Credit scores differ among race, ethnic groups.
The Fed study, Report to the Congress on Credit Scoring and Its Effects on the Availability and Affordability of Credit, researched credit-bureau records and demographic data from more than 300,000 individuals.
The study, released in August, concluded that credit-history scores are predictive of credit risk for the population as a whole and for all major demographic groups. The higher/better the credit score, the lower the observed incidence of default.
However, the study noted, credit scores differed among blacks, Hispanics, unmarried individuals and those younger than age 30, and individuals residing in low-income or predominantly minority census tracts have lower credit scores than other groups defined by race or ethnicity, marital status, age or location.
"Group differences in credit scores are narrowed, but not always eliminated, when differences in personal demographic characteristics, in residential location or in a census-tract-based estimate of an individual's income are taken into account," said the Fed study.
The study found evidence to suggest that the credit characteristics included in credit-history scoring models do not serve as substitutes or proxies for race, ethnicity or sex. The Fed's analysis did suggest, however, that certain credit characteristics serve, in part, as limited proxies for age.
As a result, the credit scores for older individuals are slightly lower, and those of younger individuals somewhat higher, than would be the case had these credit characteristics not partially proxied for age.
"Evidence also shows that recent immigrants have somewhat lower credit scores than would be implied by their performance," said the study. "This finding appears to derive from the fact that the credit-history profiles of recent immigrants resemble those of younger individuals, whose credit performance tends to be poor relative to the rest of the population."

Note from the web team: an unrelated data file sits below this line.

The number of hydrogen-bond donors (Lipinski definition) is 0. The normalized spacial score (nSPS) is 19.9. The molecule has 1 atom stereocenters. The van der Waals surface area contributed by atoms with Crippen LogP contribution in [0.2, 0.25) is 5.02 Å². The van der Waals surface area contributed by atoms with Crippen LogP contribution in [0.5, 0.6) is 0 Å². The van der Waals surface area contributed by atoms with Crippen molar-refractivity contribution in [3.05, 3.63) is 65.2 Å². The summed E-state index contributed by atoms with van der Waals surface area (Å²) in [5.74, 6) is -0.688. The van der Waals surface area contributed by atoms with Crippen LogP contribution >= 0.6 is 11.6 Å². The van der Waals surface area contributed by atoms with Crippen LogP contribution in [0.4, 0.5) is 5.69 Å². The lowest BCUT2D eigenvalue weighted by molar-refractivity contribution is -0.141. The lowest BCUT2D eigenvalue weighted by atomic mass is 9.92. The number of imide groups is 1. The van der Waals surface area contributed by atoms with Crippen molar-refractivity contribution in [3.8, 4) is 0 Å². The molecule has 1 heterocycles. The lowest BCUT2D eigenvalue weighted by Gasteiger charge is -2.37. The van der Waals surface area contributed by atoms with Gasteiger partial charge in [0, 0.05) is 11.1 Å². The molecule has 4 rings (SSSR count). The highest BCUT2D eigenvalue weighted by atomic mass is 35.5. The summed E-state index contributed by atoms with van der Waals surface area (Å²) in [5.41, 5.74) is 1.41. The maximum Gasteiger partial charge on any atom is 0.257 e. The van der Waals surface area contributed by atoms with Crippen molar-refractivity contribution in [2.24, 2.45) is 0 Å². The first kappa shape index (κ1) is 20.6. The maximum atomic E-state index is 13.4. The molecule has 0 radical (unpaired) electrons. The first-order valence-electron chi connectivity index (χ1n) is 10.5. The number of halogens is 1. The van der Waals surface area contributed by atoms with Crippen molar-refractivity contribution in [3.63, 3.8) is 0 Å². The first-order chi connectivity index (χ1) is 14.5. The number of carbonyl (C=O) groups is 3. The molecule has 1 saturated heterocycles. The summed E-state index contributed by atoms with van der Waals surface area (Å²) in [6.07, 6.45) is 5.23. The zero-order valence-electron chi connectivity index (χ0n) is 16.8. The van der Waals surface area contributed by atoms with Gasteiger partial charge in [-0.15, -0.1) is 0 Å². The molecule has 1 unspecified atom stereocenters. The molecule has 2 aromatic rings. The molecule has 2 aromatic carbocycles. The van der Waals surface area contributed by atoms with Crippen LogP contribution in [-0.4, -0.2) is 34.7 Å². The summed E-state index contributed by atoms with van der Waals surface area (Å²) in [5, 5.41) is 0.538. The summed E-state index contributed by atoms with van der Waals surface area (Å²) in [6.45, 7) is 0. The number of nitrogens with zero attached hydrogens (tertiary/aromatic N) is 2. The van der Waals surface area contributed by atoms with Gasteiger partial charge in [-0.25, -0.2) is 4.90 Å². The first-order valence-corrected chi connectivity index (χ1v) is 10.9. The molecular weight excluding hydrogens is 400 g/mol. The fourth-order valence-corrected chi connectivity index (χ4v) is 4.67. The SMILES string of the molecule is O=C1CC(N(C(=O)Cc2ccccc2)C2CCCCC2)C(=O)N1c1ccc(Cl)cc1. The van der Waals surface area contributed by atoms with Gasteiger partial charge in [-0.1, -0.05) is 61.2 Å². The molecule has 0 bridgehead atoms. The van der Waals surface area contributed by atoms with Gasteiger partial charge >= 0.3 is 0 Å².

The Fed suggested that expanding the information supplied to credit-reporting agencies to include rent, other recurring bill payments, nontraditional uses of credit and the credit histories of the foreign-born in their countries of origin may provide a broader picture of the credit experiences of recent immigrants and other individuals.
The Fed's analysis backed up previous research concluding that credit has become more available over the past quarter-century. Credit scoring--as a cost- and time-saving technology that became a central element of credit underwriting--has likely contributed to improved credit availability and affordability, noted the study.
"The increase in credit availability appears to hold for the population overall, as well as for major demographic groups, including different races and ethnicities," said the Fed. "There is no compelling evidence, however, that any particular demographic group has experienced markedly greater changes in credit availability or affordability than other groups due to credit scoring."
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|Comment:||Credit scores differ among race, ethnic groups.|
|Date:||Oct 1, 2007|
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